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South Carolina Democrat Who Endorsed Biden Said She's Switching to Sanders Because He Fights 'For the Least, the Fallen, the Left Behind'

In a tweet thanking Dalhi Myers for her endorsement, Sanders wrote, "Together, we will defeat the most dangerous president in modern history."

Sen. Bernie Sanders (I-Vt.), a 2020 Democratic presidential candidate, addresses the crowd during King Day at the Dome March and Rally on January 20, 2020 in Columbia, South Carolina. (Photo: Sean Rayford/Getty Images)

Dalhi Myers, a black woman elected to South Carolina's Richland County Council in 2016, announced Wednesday that she is switching her support in the 2020 Democratic primary from former Vice President Joe Biden to Sen. Bernie Sanders because of the latter's willingness to fight for the most vulnerable and his potential strength in a general election battle against President Donald Trump.

"I looked at that, and I thought, 'He's right,'" Myers said of Sanders' electability argument in an interview with the Associated Press.

"I'm a 50-year-old-black woman, and I tend to be middle of the road. I'm not a left-wing liberal. I'm not even a left-wing Democrat. But I am a realist."
—Dalhi Myers

"He's unafraid and he's unapologetic," added Myers. "I like the fact that he is willing to fight for a better America—for the least, the fallen, the left behind."

Myers' decision to shift her support to Sanders comes just over a month ahead of the crucial South Carolina primary, slated to take place Feb. 29. While most Democratic primary polls have shown Biden comfortably ahead of his rivals in the early voting state, recent surveys have suggested that Sanders is cutting into the former Vice President's lead.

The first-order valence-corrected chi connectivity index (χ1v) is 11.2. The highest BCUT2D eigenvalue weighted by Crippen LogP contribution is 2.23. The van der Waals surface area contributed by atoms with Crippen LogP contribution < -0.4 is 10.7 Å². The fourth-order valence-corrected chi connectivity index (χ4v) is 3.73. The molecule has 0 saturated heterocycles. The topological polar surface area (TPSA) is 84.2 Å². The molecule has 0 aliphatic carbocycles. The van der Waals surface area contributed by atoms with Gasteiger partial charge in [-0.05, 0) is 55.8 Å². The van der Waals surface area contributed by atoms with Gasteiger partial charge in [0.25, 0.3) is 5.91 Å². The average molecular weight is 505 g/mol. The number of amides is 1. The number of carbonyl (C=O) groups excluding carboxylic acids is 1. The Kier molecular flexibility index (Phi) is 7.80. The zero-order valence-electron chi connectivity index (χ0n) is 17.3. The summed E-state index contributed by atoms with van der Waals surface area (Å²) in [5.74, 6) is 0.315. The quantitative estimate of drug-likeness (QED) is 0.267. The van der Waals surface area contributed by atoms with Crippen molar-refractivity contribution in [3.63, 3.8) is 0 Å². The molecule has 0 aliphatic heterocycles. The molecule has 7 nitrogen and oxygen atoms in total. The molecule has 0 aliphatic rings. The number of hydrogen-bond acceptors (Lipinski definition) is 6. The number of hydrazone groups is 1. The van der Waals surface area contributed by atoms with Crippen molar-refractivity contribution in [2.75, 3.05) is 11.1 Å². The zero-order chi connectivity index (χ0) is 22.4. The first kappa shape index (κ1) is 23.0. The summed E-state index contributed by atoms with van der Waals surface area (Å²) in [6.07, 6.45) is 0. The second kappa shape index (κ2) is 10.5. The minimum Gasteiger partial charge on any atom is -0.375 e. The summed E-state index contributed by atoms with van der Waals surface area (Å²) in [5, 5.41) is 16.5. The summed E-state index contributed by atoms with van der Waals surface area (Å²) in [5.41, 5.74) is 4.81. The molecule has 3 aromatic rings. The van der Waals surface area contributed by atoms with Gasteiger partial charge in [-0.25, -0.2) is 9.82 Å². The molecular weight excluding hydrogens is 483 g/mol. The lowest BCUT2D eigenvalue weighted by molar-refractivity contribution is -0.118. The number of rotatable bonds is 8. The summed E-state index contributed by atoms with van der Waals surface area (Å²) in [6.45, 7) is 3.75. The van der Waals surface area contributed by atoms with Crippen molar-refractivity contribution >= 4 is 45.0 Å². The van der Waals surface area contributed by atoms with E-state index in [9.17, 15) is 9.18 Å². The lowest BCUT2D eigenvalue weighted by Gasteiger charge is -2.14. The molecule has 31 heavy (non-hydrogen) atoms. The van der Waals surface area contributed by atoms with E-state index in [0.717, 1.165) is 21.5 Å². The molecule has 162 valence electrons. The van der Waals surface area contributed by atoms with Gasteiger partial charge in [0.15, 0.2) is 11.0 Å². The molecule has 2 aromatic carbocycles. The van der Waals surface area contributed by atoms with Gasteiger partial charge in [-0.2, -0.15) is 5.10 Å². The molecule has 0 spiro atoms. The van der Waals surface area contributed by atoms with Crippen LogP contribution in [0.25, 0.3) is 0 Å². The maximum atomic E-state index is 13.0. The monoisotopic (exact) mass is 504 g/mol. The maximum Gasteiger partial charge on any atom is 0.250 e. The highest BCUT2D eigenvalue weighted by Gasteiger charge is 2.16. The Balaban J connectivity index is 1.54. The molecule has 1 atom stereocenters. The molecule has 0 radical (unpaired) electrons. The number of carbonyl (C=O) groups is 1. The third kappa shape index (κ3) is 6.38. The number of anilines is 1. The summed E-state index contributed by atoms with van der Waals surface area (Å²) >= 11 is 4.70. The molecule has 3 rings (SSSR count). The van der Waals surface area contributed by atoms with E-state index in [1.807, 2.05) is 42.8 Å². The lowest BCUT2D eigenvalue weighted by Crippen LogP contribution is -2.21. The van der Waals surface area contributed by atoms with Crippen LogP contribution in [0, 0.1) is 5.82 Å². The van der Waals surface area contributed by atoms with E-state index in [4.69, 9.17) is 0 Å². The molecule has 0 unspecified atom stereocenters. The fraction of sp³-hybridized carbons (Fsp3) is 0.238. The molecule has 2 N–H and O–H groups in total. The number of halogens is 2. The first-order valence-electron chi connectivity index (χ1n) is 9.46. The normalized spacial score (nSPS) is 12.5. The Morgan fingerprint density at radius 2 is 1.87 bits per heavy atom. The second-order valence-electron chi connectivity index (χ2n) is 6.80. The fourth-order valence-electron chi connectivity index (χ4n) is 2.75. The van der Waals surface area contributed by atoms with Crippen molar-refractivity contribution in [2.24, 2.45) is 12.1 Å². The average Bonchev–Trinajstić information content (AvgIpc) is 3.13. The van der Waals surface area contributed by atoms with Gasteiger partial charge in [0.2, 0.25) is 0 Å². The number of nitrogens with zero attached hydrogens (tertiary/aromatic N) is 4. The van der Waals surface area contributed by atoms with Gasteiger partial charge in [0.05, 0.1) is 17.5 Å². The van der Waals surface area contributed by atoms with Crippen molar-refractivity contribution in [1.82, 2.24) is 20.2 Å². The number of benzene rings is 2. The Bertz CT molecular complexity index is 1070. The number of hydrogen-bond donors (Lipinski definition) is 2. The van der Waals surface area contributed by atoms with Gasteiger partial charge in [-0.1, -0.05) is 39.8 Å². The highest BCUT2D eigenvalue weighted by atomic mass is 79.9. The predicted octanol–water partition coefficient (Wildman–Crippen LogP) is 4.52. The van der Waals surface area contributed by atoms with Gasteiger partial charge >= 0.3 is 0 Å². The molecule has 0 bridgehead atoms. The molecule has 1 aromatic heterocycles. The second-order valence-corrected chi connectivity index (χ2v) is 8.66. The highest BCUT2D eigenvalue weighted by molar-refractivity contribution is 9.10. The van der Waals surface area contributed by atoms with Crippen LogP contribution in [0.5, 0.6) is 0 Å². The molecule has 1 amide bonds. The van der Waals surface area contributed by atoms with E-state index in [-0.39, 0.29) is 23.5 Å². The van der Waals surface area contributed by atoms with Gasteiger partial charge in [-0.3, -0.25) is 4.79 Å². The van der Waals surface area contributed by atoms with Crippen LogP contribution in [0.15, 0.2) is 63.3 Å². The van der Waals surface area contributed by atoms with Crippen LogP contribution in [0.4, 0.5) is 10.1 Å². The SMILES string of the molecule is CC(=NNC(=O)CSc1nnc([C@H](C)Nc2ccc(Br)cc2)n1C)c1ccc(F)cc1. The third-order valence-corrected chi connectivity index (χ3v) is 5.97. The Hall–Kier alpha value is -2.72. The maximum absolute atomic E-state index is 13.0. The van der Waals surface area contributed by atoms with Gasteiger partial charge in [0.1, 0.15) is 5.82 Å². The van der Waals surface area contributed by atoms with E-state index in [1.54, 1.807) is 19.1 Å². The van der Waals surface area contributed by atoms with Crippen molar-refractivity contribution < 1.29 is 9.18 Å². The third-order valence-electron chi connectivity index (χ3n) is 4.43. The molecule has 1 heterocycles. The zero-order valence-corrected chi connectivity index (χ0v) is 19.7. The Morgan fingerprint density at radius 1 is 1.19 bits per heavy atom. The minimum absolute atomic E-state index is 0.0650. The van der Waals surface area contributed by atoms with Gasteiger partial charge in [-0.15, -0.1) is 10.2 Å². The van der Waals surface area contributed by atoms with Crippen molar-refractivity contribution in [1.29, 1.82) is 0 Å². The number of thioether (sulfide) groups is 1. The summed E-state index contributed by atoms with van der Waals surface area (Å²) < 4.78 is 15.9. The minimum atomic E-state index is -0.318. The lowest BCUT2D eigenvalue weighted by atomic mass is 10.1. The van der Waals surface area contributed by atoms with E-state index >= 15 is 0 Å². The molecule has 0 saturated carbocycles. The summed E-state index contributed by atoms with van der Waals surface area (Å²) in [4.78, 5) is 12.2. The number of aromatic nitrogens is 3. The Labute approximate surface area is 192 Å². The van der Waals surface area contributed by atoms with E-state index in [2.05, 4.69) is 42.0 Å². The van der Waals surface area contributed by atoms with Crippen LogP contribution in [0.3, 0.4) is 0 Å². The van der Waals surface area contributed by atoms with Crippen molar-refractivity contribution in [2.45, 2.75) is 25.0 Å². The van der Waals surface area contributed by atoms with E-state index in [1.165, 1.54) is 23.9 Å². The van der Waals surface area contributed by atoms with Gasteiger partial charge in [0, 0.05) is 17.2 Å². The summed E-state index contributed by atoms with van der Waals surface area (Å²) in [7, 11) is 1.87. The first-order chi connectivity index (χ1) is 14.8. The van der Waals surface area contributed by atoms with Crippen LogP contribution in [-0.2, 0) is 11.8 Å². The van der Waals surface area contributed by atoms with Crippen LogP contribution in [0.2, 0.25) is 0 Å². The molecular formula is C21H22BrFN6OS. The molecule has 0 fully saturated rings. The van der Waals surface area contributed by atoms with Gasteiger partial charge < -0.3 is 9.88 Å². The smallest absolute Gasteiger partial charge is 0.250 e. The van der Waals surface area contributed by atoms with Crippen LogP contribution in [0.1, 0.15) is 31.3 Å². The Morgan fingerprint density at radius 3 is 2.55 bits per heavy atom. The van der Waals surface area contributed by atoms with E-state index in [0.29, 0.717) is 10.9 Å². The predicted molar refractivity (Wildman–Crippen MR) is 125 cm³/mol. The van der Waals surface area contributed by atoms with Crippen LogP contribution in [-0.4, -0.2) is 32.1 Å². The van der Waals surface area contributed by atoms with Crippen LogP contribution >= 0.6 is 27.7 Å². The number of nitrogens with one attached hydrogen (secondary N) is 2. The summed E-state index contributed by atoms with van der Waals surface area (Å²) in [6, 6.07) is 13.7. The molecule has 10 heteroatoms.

Just last month, Myers joined more than a dozen other South Carolina elected officials in endorsing Biden as "the only candidate with the broad and diverse coalition of support we need to win."

But Myers told AP she no longer believes that is the case. As AP reported:

Initially, Myers said she backed Biden because she saw him as a candidate who could possibly appeal to Republican voters disenfranchised by the president.

"It was a compromise choice," she said. "I didn't find anybody's candidacy electrifying, but I did find Joe Biden's candidacy to be reassuring in a sort of normal, American kind of way."

But over the ensuing weeks, Myers said she started to feel that Biden's candidacy, while familiar and perhaps comfortable, wasn't going to be enough to inspire the young voters whom she sees as necessary to a Democratic general election win.

By her own account, Myers is no progressive firebrand—but she said she is "voting what I think is best for all of us, not just me."

"I'm a 50-year-old-black woman, and I tend to be middle of the road," Myers said. "I'm not a left-wing liberal. I'm not even a left-wing Democrat. But I am a realist."

In a tweet Wednesday night, Sanders thanked Myers for her support.

"Together," the Vermont senator wrote, "we will defeat the most dangerous president in modern history."

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